Rugby Union: Rowell leaves red faces at Twickenham

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The Independent Online
Jack Rowell, the most successful club coach in the history of the English game and no mean performer at Test level, yesterday called time on his three and a half year career at the helm of the national team and left those Rugby Football Union officials responsible for a shabby and squalid high summer denouement to face the consequences of their actions. The chastened inhabitants of Twickenham's corridors of power must now conjure a replacement from thin air, having failed to find one in the shadowy spaces behind Rowell's back.

Rowell informed leading figures on the national playing committee yesterday afternoon of his decision to relinquish his position with effect from Sunday week, when his current part-time contract expires.

Almost exactly 48 hours previously Ian McGeechan, the former Scotland coach who guided the Lions to victory in South Africa in June, had rejected an official offer to fill Rowell's shoes, leaving his Twickenham tempters almost knock-kneed with embarrassment.

Having failed to lure their preferred choice and lost their incumbent as a direct result of their hole-in-the-corner tactics - it would be stretching credulity to suggest that the approach to McGeechan did not hasten Rowell's departure, whatever diplomatic face the Twickenham spin-doctors attempt to apply to the situation - the RFU find themselves in the prickliest of positions. England are scheduled to play 13 internationals over the next 10 months, starting with gentle autumn run-outs against New Zealand, South Africa and Australia, and unless Bob Dwyer, the former Wallaby World Cup-winning coach can be persuaded out of the remaining year of his contract at Leicester, they will be forced to place their faith in an untried, untested rookie.

Dwyer was sounded out during last season's Five Nations' Championship - a tournament Rowell came within 20 slovenly minutes against the French of winning in Grand Slam style - but there was no follow-up. Instead, the RFU went after McGeechan and Graham Henry, the hot-streak tactician behind the Super 12 champions, Auckland. Rowell was fully aware of both initiatives and opted to keep his counsel, but private conversations with colleagues and acquaintances on Monday left them in no doubt as to the depth of his anger and frustration.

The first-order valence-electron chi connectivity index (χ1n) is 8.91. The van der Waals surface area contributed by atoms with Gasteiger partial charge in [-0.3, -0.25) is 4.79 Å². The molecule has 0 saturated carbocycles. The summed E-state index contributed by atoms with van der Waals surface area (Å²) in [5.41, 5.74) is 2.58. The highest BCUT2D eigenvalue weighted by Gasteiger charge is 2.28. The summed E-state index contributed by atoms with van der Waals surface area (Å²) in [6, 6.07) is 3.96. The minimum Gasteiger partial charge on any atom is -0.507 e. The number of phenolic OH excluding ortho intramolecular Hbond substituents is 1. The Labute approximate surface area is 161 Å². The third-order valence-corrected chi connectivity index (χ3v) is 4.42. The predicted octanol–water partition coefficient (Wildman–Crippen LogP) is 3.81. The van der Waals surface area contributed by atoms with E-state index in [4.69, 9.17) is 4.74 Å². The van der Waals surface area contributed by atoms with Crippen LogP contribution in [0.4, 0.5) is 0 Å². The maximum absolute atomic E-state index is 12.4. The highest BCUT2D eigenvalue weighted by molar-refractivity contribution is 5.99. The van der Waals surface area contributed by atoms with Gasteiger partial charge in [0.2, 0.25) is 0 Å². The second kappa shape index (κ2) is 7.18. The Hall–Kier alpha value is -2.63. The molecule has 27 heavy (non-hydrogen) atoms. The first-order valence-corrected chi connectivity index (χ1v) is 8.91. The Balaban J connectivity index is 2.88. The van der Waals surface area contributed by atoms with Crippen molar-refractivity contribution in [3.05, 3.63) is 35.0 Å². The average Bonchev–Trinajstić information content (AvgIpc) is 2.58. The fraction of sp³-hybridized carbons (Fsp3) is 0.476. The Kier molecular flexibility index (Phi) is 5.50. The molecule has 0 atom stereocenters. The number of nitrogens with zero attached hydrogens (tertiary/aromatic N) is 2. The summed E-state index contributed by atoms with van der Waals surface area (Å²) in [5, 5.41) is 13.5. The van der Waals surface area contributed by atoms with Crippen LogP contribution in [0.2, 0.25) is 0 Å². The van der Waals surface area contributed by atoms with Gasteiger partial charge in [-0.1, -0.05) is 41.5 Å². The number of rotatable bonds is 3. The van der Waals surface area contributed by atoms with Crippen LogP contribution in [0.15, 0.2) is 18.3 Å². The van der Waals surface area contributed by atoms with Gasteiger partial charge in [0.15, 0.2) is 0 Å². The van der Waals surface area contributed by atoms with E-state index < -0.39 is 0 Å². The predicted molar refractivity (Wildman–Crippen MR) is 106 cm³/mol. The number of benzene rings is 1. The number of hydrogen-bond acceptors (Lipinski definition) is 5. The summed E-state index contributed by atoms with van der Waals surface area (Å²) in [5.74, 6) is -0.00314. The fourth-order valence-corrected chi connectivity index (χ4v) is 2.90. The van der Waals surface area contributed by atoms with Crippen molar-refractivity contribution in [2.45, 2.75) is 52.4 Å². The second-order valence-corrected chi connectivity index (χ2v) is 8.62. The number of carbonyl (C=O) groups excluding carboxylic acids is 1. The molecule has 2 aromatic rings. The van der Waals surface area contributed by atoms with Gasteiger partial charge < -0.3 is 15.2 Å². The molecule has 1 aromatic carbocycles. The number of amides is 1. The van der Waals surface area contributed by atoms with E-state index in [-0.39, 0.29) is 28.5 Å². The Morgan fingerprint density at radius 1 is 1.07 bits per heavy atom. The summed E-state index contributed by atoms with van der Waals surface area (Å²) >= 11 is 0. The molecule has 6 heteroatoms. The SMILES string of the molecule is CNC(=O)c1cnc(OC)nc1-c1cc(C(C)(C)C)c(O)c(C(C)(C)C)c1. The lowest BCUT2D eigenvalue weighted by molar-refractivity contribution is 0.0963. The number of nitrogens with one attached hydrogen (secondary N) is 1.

Phil de Glanville, the Bath centre appointed by Rowell as England captain nine months ago, was saddened but not remotely surprised by yesterday's news. "He's been thinking this over for some time," he said. "He's a shrewd man." Like Rowell, De Glanville diplomatically kept the lid on his feelings but along with most of the England squad, he quietly articulated his disgust at his mentors' treatment on more than one occasion during the summer.

The RFU will almost certainly attempt to explain Rowell's departure by citing his unwillingness to compromise a spectacularly lucrative management consultancy career by taking on a full-time role with England and, indeed, Rowell may seek the quiet life by following that particular line himself, at least in public. But as one England insider pointed out on Monday before McGeechan's decision had been announced: "There is nothing to stop Jack combining the two halves of his life. That is not the issue. The issue lies at Twickenham with the people who have undermined him. They know who they are."

If Fran Cotton, Bill Beaumont and the rest of the new RFU hierarchy decide against reopening negotiations with Dwyer or, indeed, Henry or McGeechan, they may opt to appoint a senior and well-respected rugby figure as manager and pair him with a young, enthusiastic coach. Roger Uttley, a member of Beaumont's 1980 Grand Slam-winning side and a key figure in the coaching team that led England to the World Cup Final six years ago, would be an obvious candidate for the management role.

Among the coaching contenders, Clive Woodward of Bath would bring the most visionary qualities to a job crying out for an ideas man while Richard Hill, who played under Rowell at Bath before starting a successful coaching stint at Gloucester, is highly thought of in RFU circles for his deep commitment and strong work ethic.